Ochsner v. Ochsner (Opinion)

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Justia Opinion Summary

In 2001, Preston and Victoria Oschner divorced. The trial court ordered that Preston pay Victoria monthly child support. The child support order required Preston to make payments to his daughter’s school and, when she switched schools, to make payments through a registry. Preston, however, paid the new school directly and paid more than $20,000 above the total amount that the child-support order contemplated through the registry. Almost a decade later, Victoria brought a child-support enforcement action against Preston to recover the balance that Preston failed to pay through the registry. The trial court ruled in favor of Preston, concluding that the direct tuition payments satisfied the child-support obligation. The court of appeals reversed, concluding that the trial court was barred from considering Preston’s direct tuition payments when confirming the amount of arrearages. The Supreme Court reversed, holding (1) a trial court in a child-support enforcement proceeding may consider evidence of direct payments like those in this case that were made when confirming the amount of arrearages; and (2) the trial court did not abuse its discretion in determining that the support Preston provided discharged his obligation.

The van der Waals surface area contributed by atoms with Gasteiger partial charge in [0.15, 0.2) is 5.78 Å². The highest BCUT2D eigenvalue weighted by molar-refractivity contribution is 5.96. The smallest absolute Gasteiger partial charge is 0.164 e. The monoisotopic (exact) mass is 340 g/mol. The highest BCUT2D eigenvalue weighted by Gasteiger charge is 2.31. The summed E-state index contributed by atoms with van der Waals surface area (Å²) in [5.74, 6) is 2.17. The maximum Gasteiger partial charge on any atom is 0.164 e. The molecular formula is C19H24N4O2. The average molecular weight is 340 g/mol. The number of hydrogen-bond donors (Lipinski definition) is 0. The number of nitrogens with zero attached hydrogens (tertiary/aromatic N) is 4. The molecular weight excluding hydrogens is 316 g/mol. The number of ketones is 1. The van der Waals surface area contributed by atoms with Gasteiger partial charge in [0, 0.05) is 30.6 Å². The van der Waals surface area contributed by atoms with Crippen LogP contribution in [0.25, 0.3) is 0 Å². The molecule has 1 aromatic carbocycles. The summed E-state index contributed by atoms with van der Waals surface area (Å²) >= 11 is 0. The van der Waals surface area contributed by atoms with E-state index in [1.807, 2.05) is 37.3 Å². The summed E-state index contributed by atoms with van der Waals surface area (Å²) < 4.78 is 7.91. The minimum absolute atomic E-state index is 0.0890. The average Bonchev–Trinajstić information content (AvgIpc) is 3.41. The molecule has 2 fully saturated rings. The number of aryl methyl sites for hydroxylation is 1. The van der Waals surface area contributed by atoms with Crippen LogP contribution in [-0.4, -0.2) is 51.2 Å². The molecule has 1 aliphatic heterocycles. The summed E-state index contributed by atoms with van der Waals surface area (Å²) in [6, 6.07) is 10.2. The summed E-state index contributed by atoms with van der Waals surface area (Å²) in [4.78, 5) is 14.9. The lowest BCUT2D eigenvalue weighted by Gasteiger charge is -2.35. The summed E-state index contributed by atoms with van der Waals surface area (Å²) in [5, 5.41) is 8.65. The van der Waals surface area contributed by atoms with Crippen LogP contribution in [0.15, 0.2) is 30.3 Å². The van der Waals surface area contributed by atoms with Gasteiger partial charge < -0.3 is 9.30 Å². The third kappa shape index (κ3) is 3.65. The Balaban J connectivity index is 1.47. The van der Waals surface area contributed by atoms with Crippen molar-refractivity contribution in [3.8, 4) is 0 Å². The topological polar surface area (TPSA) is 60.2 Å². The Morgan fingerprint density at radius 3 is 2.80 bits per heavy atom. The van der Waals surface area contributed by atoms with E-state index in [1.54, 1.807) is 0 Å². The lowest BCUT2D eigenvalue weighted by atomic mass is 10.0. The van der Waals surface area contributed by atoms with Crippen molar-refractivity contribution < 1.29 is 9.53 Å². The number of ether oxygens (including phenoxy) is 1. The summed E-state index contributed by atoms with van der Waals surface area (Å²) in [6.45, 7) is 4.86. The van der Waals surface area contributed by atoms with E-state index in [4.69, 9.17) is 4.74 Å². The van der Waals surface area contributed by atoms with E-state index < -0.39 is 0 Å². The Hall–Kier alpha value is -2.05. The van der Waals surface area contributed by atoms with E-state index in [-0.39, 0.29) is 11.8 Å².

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IN THE SUPREME COURT OF TEXAS NO. 14-0638 PRESTON A. OCHSNER, PETITIONER, v. VICTORIA V. OCHSNER, RESPONDENT ON PETITION FOR REVIEW FROM THE COURT OF APPEALS FOR THE FOURTEENTH DISTRICT OF TEXAS Argued November 2, 2015 JUSTICE WILLETT delivered the opinion of the Court, in which CHIEF JUSTICE HECHT, JUSTICE GREEN, JUSTICE GUZMAN, JUSTICE LEHRMANN, JUSTICE DEVINE, and JUSTICE BROWN joined. JUSTICE GUZMAN filed a concurring opinion, in which JUSTICE LEHRMANN joined. JUSTICE JOHNSON filed a dissenting opinion, in which JUSTICE BOYD joined. JUSTICE BOYD filed a dissenting opinion, in which JUSTICE JOHNSON joined. Children get only one childhood. Unfortunately, acrimony between divorced couples is common, and when those couples have children, Texas law commendably tries to blunt the impact of grown-ups’ hostility. One key way to reduce parental bickering—and protect kids caught in the crossfire—is through a child-support order that specifies how the noncustodial parent is to provide financial support. If the order is violated, the Family Code provides enforcement options. In this case, a child-support order required Preston Ochsner to make certain payments to his daughter’s school, and when she switched schools, to make payments through a registry. Instead, Preston paid the new school directly, with payments totaling more than $20,000 beyond what the original order contemplated. After almost a decade under this arrangement, his ex-wife Victoria sued to recover the balance that was not paid through the registry. The trial court held that the direct tuition payments more than satisfied Preston’s childsupport obligation. The court of appeals reversed, holding that failure to satisfy the payment particularities specified in the order meant the trial court could not consider payments that discharged the tuition obligation Victoria had incurred for their daughter’s benefit. We disagree. A trial court in a child-support enforcement proceeding (Family Code Chapter 157)—a wholly separate action from the initial child-support order proceeding (Family Code Chapter 154)—may consider evidence of direct payments like those that were undisputedly made here when confirming the amount of arrearages. Preston’s direct tuition payments satisfied— indeed, exceeded—his child-support obligation. The trial court did not abuse its discretion in finding that the above-and-beyond support Preston provided via this amicable, efficient arrangement discharged his obligation. Accordingly, we reverse the court of appeals’ judgment and render judgment for Preston. Factual background. The pertinent facts are undisputed. Preston and Victoria Oschner divorced in December 2001, and the trial court entered a divorce decree that included a child-support order for their daughter. The order specified that Preston would pay Victoria $240 each month in two installments and would also pay $563 each month directly to Enron Kid’s Center for their daughter’s preschool. The order also stated that after the daughter stopped attending Enron, Preston was to pay Victoria $400 twice a month. However, the order required Preston to pay Victoria through a registry—the 2 Harris County Child Support Office—and noted that failure to comply with this place and manner requirement “may result in the party not receiving credit for making the payment.” The Ochsners’ daughter stopped attending the Enron center, and Preston continued to make monthly child-support payments of $240 per month directly to Victoria, as well as payments directly to various private schools rather than to Victoria via the registry. Victoria, however, was the parent contractually obliged to pay the tuition. It is undisputed that Preston paid a total amount of almost $80,000 towards the upbringing of his daughter—more than $20,000 above the total amount that the child-support order contemplated through the registry. However, almost a decade after her daughter stopped attending Enron, Victoria brought a child-support enforcement action against Preston, arguing that he was in arrears and seeking a money judgment for the balance plus interest, attorney fees, and costs. The trial court found for Preston, holding that he had discharged his child-support obligation, in part because the divorce decree did not contain decretal language ordering Preston to pay child support after the child stopped attending the Enron preschool. The court of appeals reversed, holding that the decree did order Preston to continue to make payments after the child left the Enron preschool. On remand, the trial court, presided over by the same able judge who rendered the divorce decree, once again found that Preston was not in arrears. A divided court of appeals reversed, holding that the trial court had impermissibly enforced a private agreement to modify a child-support order.1 The court 1 436 S.W.3d 378. 3 of appeals held that the trial court was barred from considering Preston’s direct tuition payments when confirming the amount of arrearages.2 This appeal followed. The Family Code directs a trial court in an enforcement proceeding to determine the amount of unmet child-support obligation, and in no way removes a court’s discretion to consider direct tuition payments made outside the registry. Various interrelated Family Code provisions dictate how courts calculate and confirm arrearages. Section 157.263(b-1) provides: In rendering a money judgment under this section, the Court may not reduce or modify the amount of child support arrearages but, in confirming the amount of arrearages, may allow a counterclaim or offset as provided by this title.3 Sections 157.008–.009 authorize an offset or credit in two circumstances, neither applicable here: (1) “the obligee voluntarily relinquished to the obligor actual possession and control of a child” in excess of any court-ordered periods of possession, during which period the obligor provided actual support to the child,4 or (2) the obligor’s disability resulted in a lump-sum payment to the obligee as representative of the child.5 In this case, it is uncontested that Victoria did not voluntarily relinquish actual possession and control of her daughter, nor has Preston become disabled. As we discuss below, these provisions do not alone exhaust a trial court’s ability 2 Id. at 382. 3 TEX. FAM. CODE § 157.263(b-1). 4 Id. § 157.008(d). 5 Id. § 157.009. JUSTICE BOYD suggests that the Court relies on one of these offsets in rendering judgment for Preston. As we make clear here and below, we do not suggest that this offset provision is implicated in this case. Rather, a trial court that enforces a child-support order is not—because of that fact alone (and as both dissents imply)— modifying that order. 4 to consider evidence of an obligor’s discharge of his child-support obligation in an enforcement proceeding. Our interpretive focus is on section 157.263, the central provision of the child-support enforcement statute: (a) If a motion for enforcement of child support requests a money judgment for arrearages, the court shall confirm the amount of arrearages and render one cumulative money judgment. (b) A cumulative money judgment includes: (1) unpaid child support not previously confirmed; (2) the balance owed on previously confirmed arrearages or lump sum or retroactive support judgments; (3) interest on the arrearages; and (4) a statement that it is a cumulative judgment.6 “Where text is clear, text is determinative.”7 An “arrearage” is “[t]he quality, state, or condition of being behind in the payment of a debt or the discharge of an obligation.” 8 Thus an arrearage in the child-support context occurs when an obligor has not satisfied his obligation. According to section 157.263, however, the trial court is not merely to “confirm the arrearages”; rather it must “confirm the amount of arrearages.”9 An “amount,” in the realm of arrearage, is “a principal sum and the interest on it.”10 “Amount” therefore denotes a quantity that can be broken into fractions and taken in the aggregate.11 The “amount of arrearages” refers to the quantity, taken 6 Id. § 157.263. 7 Entergy Gulf States, Inc. v. Summers, 282 S.W.3d 433, 437 (Tex. 2009) (quoting Fitzgerald v. Advanced Spine Fixation Sys., Inc., 996 S.W.2d 864, 866 (Tex. 1999)). 8 BLACK’S LAW DICTIONARY (10th ed. 2014). 9 TEX. FAM. CODE § 157.263 (emphasis added). 10 WEBSTER’S THIRD NEW INTERNATIONAL DICTIONARY (Philip G. Gove ed. 1961). That “amount” denotes an aggregate quantity is clear from its ability to modify mass nouns as opposed to count nouns. Compare “we owe a great amount of deference to the legislature” with “we have deferred to the 11 5 in the aggregate, of that fraction of the child-support obligation that remains unmet. Finally, the verb “to confirm” means “to give new assurance of the truth or validity” of some state of affairs.12 Thus a trial court instructed to “confirm the amount of arrearages” is to determine the quantity of the child-support obligation that the obligor has failed to meet.13 The court that issued the support order in the first instance determined the total dollar value of the support obligation. The text of the enforcement statute indicates that the trial court must calculate which aggregated sub-fraction of this value stands unpaid. JUSTICE BOYD states that a motion for enforcement must include the amount owed as provided in the order, because that amount provides the basis for determining the amount of arrearage. We fully acknowledge this statutory command. That section, entitled “Contents of Motion,”14 provides: A motion for enforcement of child support: (1) must include the amount owed as provided in the order, the amount paid, and the amount of arrearages . . . .15 This provision dictates that a court considering a motion for enforcement of a child-support obligation must consider the monetary sum owed—indeed, a sum that is provided in the order. legislature on a great amount of occasions.” The latter sentence is poorly formed, since “occasion” is a count noun, unlike “deference,” which is a mass noun denoting a quantity whose constituent fractions can be taken in the aggregate. Similarly, a court can discern a fraction of unpaid child-support, and aggregate that sub-part, in confirming the amount of arrearages. 12 WEBSTER’S THIRD NEW INTERNATIONAL DICTIONARY (Philip G. Gove ed. 1961) (emphasis added). See also Buzbee v. Buzbee, 870 S.W.2d 335, 340 (Tex. App.—Waco 1994, no writ) (noting a “strictly arithmetic procedure: What the obligor owes less what the obligor has paid”). 13 14 As the title suggests, this section relates to the nature and specificity of the contents of a motion for enforcement, as opposed to the mode of determining the amount of arrearages in the enforcement proceeding itself. 15 TEX. FAM. CODE § 157.002(b)(1). 6 However, looking at the rest of the sentence, it is clear that the statute requires a trial court in a child-support enforcement action to also take into account the “amount paid” and the “amount of arrearages.” The “amount of arrearages,” therefore, cannot be simply the “amount owed as provided in the order.” These sums—as reflected in the Legislature’s decision to separately refer to them—are distinct. One refers to the amount that a child-support order deems to be paid, and the other refers to the balance that a court in an enforcement proceeding finds to be an unmet obligation in an enforcement action. Fealty to the clear meaning of the statutory text, then, indicates that the trial court may consider the obligor’s regular and long-term payments of tuition that the obligee was obliged to make. “The words of a governing text are of paramount concern, and what they convey, in their context, is what the text means.”16 We look to the statutory scheme as a whole in order to establish the meaning of the arrearage provision, not to snippets taken in isolation.17 First, the Code gives a trial court in a Chapter 154 proceeding considerable discretion to dictate the manner of payment when it issues the initial child-support order.18 Pursuant to federal law,19 where a trial court orders income to be withheld for child support, the trial court must order 16 ANTONIN SCALIA & BRYAN A. GARNER, READING LAW: THE INTERPRETATION OF LEGAL TEXTS 56 (2012). Jaster v. Comet II Constr., Inc., 438 S.W.3d 556, 562 (Tex. 2014) (“While we must consider the specific statutory language at issue, we must do so while looking to the statute as a whole, rather than as isolated provisions.”) (citations omitted); ANTONIN SCALIA & BRYAN A. GARNER, READING LAW: THE INTERPRETATION OF LEGAL TEXTS 167 (2012) (“The text must be construed as a whole.”). 17 18 TEX. FAM. CODE § 154.003 (providing that periodic payments, lump-sum payments, annuity purchase, setting aside property, and any combination of these are all options). 19 42 U.S.C. §§ 654a(e), 654b. 7 that these funds be “paid to the state disbursement unit of this state, or if appropriate, the state disbursement unit of another state.”20 But nothing in the statute requires that payments made voluntarily, as opposed to payments withheld from income, must be made through a state registry. Second, the structure of the enforcement statute confirms the view that a trial court may consider direct payments that discharge the obligee’s own obligation to provide the funds. Indeed, the trial court in a subsequent Chapter 157 enforcement suit presides over an entirely different proceeding from the one resulting in the issuance of the child-support order under Chapter 154.21 The trial court in an enforcement action is to confirm the amount of arrearages as a finding of fact. Nothing in the statute suggests that the trial court can consider only payments made through the registry in determining the amount of child support that an obligor has paid, and thus the amount for which the obligor is in arrears.22 The manner of payment that the original order specifies does not, as JUSTICE BOYD would have it, hamstring the enforcement court in determining the amount 20 TEX. FAM. CODE § 154.004(b). 21 Id. at chs. 154, 157. JUSTICE JOHNSON ignores this statutory distinction and focuses—almost entirely—on the language of the divorce decree. But our focus is properly on what the Legislature has written, and not exclusively on a trial court’s order in an entirely distinct divorce proceeding. Where statutes are concerned, courts must be attentive to, and give effect to, purposeful statutory distinctions. 22 Victoria contends that because the child-support order states that failure to make support payments via the registry “may” bar the obligor from receiving credit for the payment, the trial court in the enforcement action is somehow bound by this language. This argument fails. First, it ignores the permissive connotation of “may”—the word does not mean “must.” See, e.g., Dallas Cty. Cmty. Coll. Dist. v. Bolton, 185 S.W.3d 868, 874 (Tex. 2005) (noting that “may” is interpreted to have a permissive meaning). More importantly, the trial court in the enforcement action must follow its statutory command and “confirm the amount of arrearages.” The pertinent element of the support order, then, is the payment obligation it creates. The trial court in an enforcement action need not be blinkered and ignore evidence of payments made in a manner unspecified by the support order when it confirms the aggregate fraction of the child-support obligation that has not been discharged. Nowhere does the statute impose such a restriction on the court’s discretion. 8 of arrearages. Rather, the statute contemplates that the trial court has discretion to consider direct payments either to the other parent or to a third party in deciding whether an arrearage exists. Stated differently, nowhere does the Code indicate that the discretion of the court in a Chapter 154 proceeding supplants the discretion of the court presiding over a Chapter 157 proceeding.23 Indeed, Chapter 157 specifically provides that a trial court can consider the payment record in calculating “cumulative arrearage over time,”24 and also notes that the court may consider such evidence “controverting the contents of a payment record” as the obligor decides to provide.25 The trial court has discretion to consider a range of evidence. The trial court must determine the quantity of the child-support obligation that is unmet—a fresh factual finding. And in making this determination, it may, in appropriate cases, consider tuition payments that discharge the obligee’s own obligation to pay the child’s school fees. JUSTICE BOYD would appear to limit a parent’s ability to controvert the payment record as reflected in the registry to clerical errors, apparently believing that a direct payment of child support can never count as a payment under the decree if the decree specifies payments to the registry. But we see nothing in a common-sense reading of the Code that 23 JUSTICE JOHNSON suggests that we are writing around the Code. However, the Code is clear, from both its text and its structure, that a trial court adjudicating a child-support enforcement proceeding (a separate proceeding from the one in which the child-support order was issued) is able to consider tuition payments—payments that discharged an obligation incurred by the obligee herself—in “confirming the amount of arrearages.” 24 TEX. FAM. CODE § 157.162(c)(3). 25 Id. § 157.162(c-1). 9 requires such a narrow construction of “payment record” under section 157.162 or “arrearage” under section 157.263.26 Victoria cites the statutory provision that a trial court “may not reduce or modify the amount of child support arrearages” except when the specifically enumerated offsets apply, 27 and contends an impermissible reduction or modification occurred here. The trial court committed no such error. The plain language of this provision means that a trial court in an enforcement action cannot alter the amount deemed payable in the original child-support order. But the trial court in an enforcement action is permitted to consider tuition payments made in a manner not specified in the order in confirming the amount of arrearages. On the one hand, the court could conclude, given the payments that were made, that the obligor has not satisfied the child-support obligation imposed by the original order. On the other hand, the court could conclude, as it did here, that under all the circumstances the obligor made thousands of dollars in direct support payments in excess of the amount the order required, and in doing so satisfied the obligee’s obligation. The court may consider such payments in determining the quantity, stated in the aggregate, of that fraction of the child support the obligor failed to meet. An analysis of the pertinent parts of the Family Code, then, leads to the conclusion that in a child-support enforcement action, a trial court may consider the various payments made by the obligor, regardless of what precise manner an earlier court—presiding over a distinct proceeding— specified in the child-support order. This is not to say the obligor should flout the system. The 26 27 Id. §§ 157.162, .263. Id. § 157.263. 10 statute requires the trial court to confirm the amount of arrearages, based on the amount the childsupport order required the obligor to pay, and in light of various payments the court finds that the obligor made. There is no statutory requirement that child-support payments travel via registry, though the court that issued the support order thought it appropriate. The trial court in an enforcement action, therefore, may, in the appropriate case, consider the obligor’s satisfaction of the obligee’s tuition obligation in confirming the amount of arrearages. Our precedent forbids private arrangements that allow a child-support obligor to shirk his obligation, but that has not happened here. We have never held that a trial court, when adjudicating a child-support enforcement action, cannot consider evidence of direct payments that were not precisely compliant with the original support order. Rather, our cases have been limited to situations where child-support obligors have attempted to privately agree with the obligee to reduce—or indeed entirely eliminate—the obligation. In those situations, the trial court cannot in a Chapter 157 proceeding enforce these private agreements, or rely on them to reduce the arrearages. But where the obligor has made direct payments, albeit to the school attended by the child and for which the child receives direct benefit, that satisfy an obligation to pay school tuition incurred by the obligee, the facts are materially different. On such facts, the trial court is permitted to consider direct payments when confirming the amount of arrearages. In Williams v. Patton,28 we held that former section 14.41(a) of the Family Code bars parents from settling claims for child-support arrearages.29 In that case, Houson Williams was in 28 821 S.W.2d 141 (Tex. 1991). 29 Id. at 143. 11 arrears by over $9,000, and Patton initiated court proceedings to recover the unpaid money. While that proceeding was pending, Williams executed an agreement to pay $2,850 up-front and $325– $350 monthly thereafter.30 As part of the proposed settlement agreement, he attempted to secure release from his child-support obligation in consideration for these payments.31 We held that the Family Code prohibits settlement agreements purporting to “prospectively modify[] court-ordered child support without court approval.”32 The Legislature requires courts to consider whether the proposed parental agreements serve the child’s best interests—a recognition of the key tenet that child support is a duty owed by a parent to a child, not a debt owed to the other parent.33 Our decision in Williams was guided by the acknowledgment that the obligee parent may suffer significant financial hardship following divorce and thus might be tempted to accept, for example, an offer of a lump-sum payment instead of the court-ordered regimen of payments even though over time the court-ordered scheme would provide more money towards the child’s upbringing.34 Our concern was the risk of private downward modification of child-support payments, either unilaterally or by “agreement,” to shirk parental duty. Today’s case is not a suit brought to enforce a private agreement to modify a child-support order; it is a child-support enforcement action. The rule in Williams is not that the trial court can 30 Id. at 142. 31 Id. 32 Id. at 143. 33 Id. at 144–45 (citing Adair v. Martin, 595 S.W.2d 513 (Tex. 1980)). 34 Id. at 144 (citations omitted). 12 consider payments that the obligor contributed toward the child’s upbringing only if they were made under the support order’s precise terms. Rather, the trial court may consider these and decide whether—and how much of—the obligation has been discharged. The court may determine that the payments did not contribute to the satisfaction of the obligor’s child-support obligation, or it could conclude that the obligor has satisfied his duty, as it did here. Williams does not bar a trial court in a child-support enforcement case from considering tuition payments such as these in confirming the amount of arrearages.35 Today’s case is about made payments, not missed payments. We have also highlighted the dangers of espousing doctrines that would allow an obligor to escape his obligation in ways that were not at issue in Williams.36 In Office of Attorney General of Texas v. Scholer, a father signed paperwork that purported to terminate his parental rights in exchange for a release from his child-support obligation.37 The mother, however, did not file the paperwork in court, meaning that the father was still one of the child’s legal parents. 38 We held that the father’s parental rights—and obligations—had not come to an end, and that estoppel cannot be used as an affirmative defense in child-support enforcement actions.39 Where a parent fails to support a child, we do not “compromise the welfare of a child who is at the mercy of his See also 436 S.W.3d 378, 384 (Christopher, J., dissenting) (noting that for the trial court to so hold “is not a reduction or a modification of Preston’s child support obligations but instead is merely a finding by the court that Preston complied with his child support obligations”). 35 36 Office of Att’y Gen. of Tex. v. Scholer, 403 S.W.3d 859 (Tex. 2013). 37 Id. at 861. 38 Id. 39 Id. at 862. 13 parents’ choices.”40 We again stated that child support is not a debt owed by one parent to the other,41 and that “parents, regardless of their quarrels, iniquities, or mutual agreements, must nevertheless satisfy their duty to the child.”42 JUSTICE BOYD takes note that “[e]ven though [an arrangement may] reflect[] the parents’ agreement, it is enforceable only as a judgment, and is “not enforceable as a contract.” But we do not hold today that there was some kind of “contract” between Preston and Victoria. Rather, we merely observe that a court presiding over a childsupport enforcement action may consider tuition payments made directly to a school—payments that discharged an obligation that the obligee herself incurred—when determining the amount of arrearages. JUSTICE BOYD also contends that we are misreading Scholer because that decision limited affirmative defenses to those provided by statute. Scholer so held, rejecting the affirmative defense of estoppel.43 But in an enforcement action the movant must still establish that an arrearage exists. We recognize today, as we did in Scholer, that the court hearing an enforcement action must “confirm the amount of arrearages” under section 157.263.44 Scholer did not hold that a direct payment in lieu of a payment to a registry can never be considered in calculating the arrearage. 40 Id. at 866. 41 Office of Att’y Gen. of Tex. v. Scholer, 403 S.W.3d 859, 866 (Tex. 2013). Id. In the sense that the trial court cannot just write off a child-support obligation, it does indeed “act[] as a mere scrivener.” Lewis v. Lewis, 853 S.W. 2d 850, 854 (Tex. App.—Houston [14th Dist.] 1993, no writ). 42 43 Scholer, 403 S.W. 3d at 862–67. 44 Id. at 863. 14 Scholer does not foreclose a parent from averring, “I paid,” when an enforcement action is brought against him. To hold otherwise would mean the movant would always win an enforcement action. Preston Ochsner paid more than $78,000 towards his child’s tuition. It is undisputed that he paid over $20,000 more than the divorce decree required—all of which contributed to his daughter’s upbringing. But he did not pay the required installments through the registry. He has nonetheless covered the costs of schooling his daughter, a far cry from abdicating his parental responsibility. Thus our concerns in Williams and Scholer—that private parental agreements, executed or otherwise, to reduce a child-support obligation will result in children being harmed— do not apply here. Trial courts may consider payments such as Preston’s when they assess arrearages.45 Several courts of appeals have reached the same conclusion.46 For example, in In re C.S., a father urged the trial court to hold that the Office of the Attorney General was incorrect to have found him in arrears.47 That finding was based on a six-year period during which the father voluntarily increased the payment amount, but did not make payments via the county clerk. 48 On appeal the court held that the trial court was permitted to consider these payments when confirming 45 As noted above, an enforcement proceeding is distinct from an action to modify a child-support order. Thus, if a trial court takes regular tuition payments into account when it confirms the amount of arrearages, it is not impermissibly modifying the child-support order. 46 In re C.S., No. 11-12-00294-CV, 2014 WL 972310, at *4 (Tex. App.—Eastland Mar. 6, 2014, no pet.) (mem. op.); In re J.C.T., No. 05-12-01290-CV, 2014 WL 3778909 (Tex. App.—Dallas 2014, pet. pending); Higgins v. Higgins, No. 05-98-02014-CV, 2000 WL 1264636, at *3–4 (Tex. App.—Dallas Sept. 7, 2000, no pet.) (not designated for publication); Buzbee v. Buzbee, 870 S.W.2d 335, 339 (Tex. App.—Waco 1994, no writ); Niles v. Rothwell, 793 S.W.2d 77, 79 (Tex. App.—Eastland 1990, no writ). 47 2014 WL 972310, at *1. 48 Id. 15 the amount of arrearages.49 We agree.50 Neither dissent in today’s case cites decisional authority that a trial court, in a post-decree action to enforce child support or other post-decree proceeding, is categorically barred from considering direct payments that were not sent to the registry specified in the decree. Preston paid over $20,000 more than the original child-support order contemplated, and the trial court had discretion to consider this in confirming the amount of arrearage. Our fear in Williams was that custodial parents facing financial stress might accept an obligor’s offer for a portion of a child-support arrearage “in settlement of the entire amount due.”51 Of critical importance is the protection of monies available to fund the child’s necessary expenses, including “food, clothing, education, and home environment.”52 The need to cover the costs of education, including tuition, therefore features prominently in the concern over the harm that downward negotiation of child support might inflict upon a child.53 Here, Preston was paying down the tuition obligation that Victoria incurred for their daughter. Such payment does not implicate 49 Id. at *4. 50 Victoria makes much of a supposed distinction between payments the obligor makes directly to the obligee, and payments made indirectly to the obligee, for example, by paying tuition. This is not a relevant distinction. There is no reason why a trial court should be barred from considering tuition payments that relieved the obligee’s burden to pay them when the court confirms the amount of arrearages. See also Higgins, 2000 WL 1264636, at *3–4 (noting that the trial court can consider direct payments made to third parties on behalf of the obligee in confirming the amount of arrearages, notwithstanding a registry payment requirement in the child-support order). 51 Williams v. Patton, 821 S.W.2d 141, 144 (Tex. 1991). 52 Id. at 145. Indeed, the Family Code provides that a court can order the payment of child support past the child’s 18th birthday when the child is enrolled “on a full-time basis in a private secondary school in a program leading toward a high school diploma.” TEX. FAM. CODE § 154.002. The statutory guidelines mention the relevance of “special or extraordinary educational . . . expenses” to child-support orders. Id. § 154.123. See also In re Marriage of Grossnickle, 115 S.W.3d 238, 247 (Tex. App.—Texarkana 2003, no pet.) (noting that contribution to tuition is a valid type of child support). 53 16 our concern that private agreements concerning child-support arrangements might harm the child, and the trial court was correct to consider it in confirming the amount of arrearages. Covering a cost that plainly benefits the child and that reduces the financial burden on the obligee is a fact a trial court may consider in a child-support enforcement proceeding. An amicable arrangement that reduces the financial pressures on the former spouse is the opposite of what the Court feared in Williams.54 That Preston made payments in order to discharge Victoria’s obligation to pay their daughter’s tuition distinguishes this case from Chenault v. Banks,55 upon which the court of appeals heavily relied. The court of appeals construed Chenault to mean that a trial court confirming the amount of arrearages simply cannot consider any obligor payments that are not 100 percent compliant with the support order.56 In Chenault the obligor made a tuition payment, just for a single year, and no evidence showed that the payment was the obligee’s obligation. 57 Thus the Chenault court of appeals held that the trial court could not reduce the arrearage amount, reasoning that the private arrangement allowed the obligor to shirk his monthly obligation and contributed to the financial pressures that weighed upon the obligee.58 The facts in Chenault are different from those in this case, since here by relieving some of the obligee’s duties to provide for their daughter’s education—relief that was ongoing, as opposed 54 821 S.W.2d at 144. 55 296 S.W.3d 186 (Tex. App.—Houston [14th Dist.] 2009, no pet.). 56 436 S.W.3d at 383. 57 Chenault, 296 S.W.3d at 188–89. 58 Id. 17 to irregular—the direct payment of tuition furthered the child’s interests. Chenault stands for the proposition that the “trial court’s child support calculations must be based on the payment evidence presented, not the trial court’s assessment of what is fair or reasonable.”59 There is no reason, even under the court of appeals’ own logic in Chenault, why the trial court here could not have considered evidence of Preston’s regular and direct tuition payments in confirming the amount of arrearages. Neither law nor logic limits the trial court to the registry record. In confirming the alleged arrearage, the court was authorized to credit testimony and supporting documentary evidence. The dissent incorrectly looks only to the original child-support order—a decree issued in a proceeding governed by an entirely different chapter of the Family Code. JUSTICE JOHNSON contends that our analysis is inconsistent with section 157.216 of the Family Code under which each failure to make a child-support payment warrants final judgment for payment of the balance. Our analysis, though, focuses on section 157.263, governing the “amount of arrearages,” and for the reasons given above, judgment against Preston is not warranted because there were no “arrearages.” Preston owed no child support, having paid the tuition obligation his ex-wife incurred for their daughter. JUSTICE JOHNSON also urges that Preston’s payments to the Enron day care center and other tuition payments were not child support under the explicit terms of the divorce decree. We disagree with such a counter-intuitive reading of the decree. Under the heading “Child Support,” the decree requires Preston to pay Victoria “child support in the amount of $240 per month,” until the earliest of several events, including when “the child no longer attends Enron Kid’s Center day care.” At 59 Id. at 190. 18 that point, the child-support obligation was to increase to $800 per month. However, under the heading “Payment of Day Care,” Preston was separately obliged to pay $563 per month to the Enron Kid’s Center. The common-sense reading of the two provisions, taken together, is that the Enron preschool tuition, unambiguously, was a form of child support. After the child left preschool, the general child-support obligation increased, by almost the exact amount previously dedicated to the preschool tuition, to cover other child-care expenses—expenses that could of course include other tuition payments as the child progressed in her schooling. Even if we strictly focus on the divorce decree, then, we conclude that the trial court did enforce the prior judgment by finding that Preston had fully discharged his child-support obligation under that order’s unambiguous terms. Finally, JUSTICE JOHNSON claims that our decision will promote gamesmanship between former spouses, accusing the Court of green-lighting emotion-filled swearing contests. This concern is inherently highly speculative, and nowhere does the Code suggest that courts must focus on second-guessing whether their judgments will encourage or discourage parties from raising “he-said she-said” arguments in an enforcement proceeding. Indeed, gamesmanship can work both ways, particularly in divorce- and custody-related matters, and trial courts are capable of ferreting it out. A trial court may well conclude that an “agreed” arrangement forced a struggling parent’s hand and diminished the support benefiting the child, or otherwise harmed the child’s best interest. Or a trial court may decide the opposite. These are fact-bound inquiries, and trial courts are competent to make case-by-case findings. Here, Victoria waited nearly a decade to sue for over $50,000 plus interest, attorney fees, and costs, despite Preston’s having paid almost $80,000 19 towards their daughter’s tuition—a fact that renders the dissent’s fear of gamesmanship misplaced (or at least misdirected). * * * Our decision today should be confined to the facts presented. It should not be read to hold that tuition payments always qualify as child support. Further, it should not be read to encourage spouses to make direct payments and thereby bypass the registry or other payment mechanisms set forth in the divorce decree. At a minimum such behavior may needlessly complicate proceedings. It carries risks regarding matters of proof, and under different circumstances a trial court might well be within its discretion in refusing to consider such payments. But for the reasons discussed, in today’s case Preston’s direct payments discharged his child-support obligation. Navigating divorce is an adult responsibility, and Texas family law laudably aims to reduce marital strife. Parents need not seek court intervention to bless each and every tuition payment where it satisfies the other parent’s school fee obligation or otherwise clearly serves a child’s best interests. This divorce decree did not bar the trial court from concluding that Preston Ochsner’s direct tuition payments—non-registry payments to which Victoria assented—satisfied his childsupport obligation. He was not attempting to reduce the amount he owed. Indeed, he paid more than $20,000 above the total amount contemplated in the support order, and in doing so discharged 20 an obligation that Victoria had incurred on behalf of their daughter. The trial court did not abuse its discretion in finding that he made all his court-ordered payments. Accordingly, we reverse the court of appeals’ judgment and render judgment for Preston Ochsner. __________________________________________ Don R. Willett Justice OPINION DELIVERED: June 24, 2016 21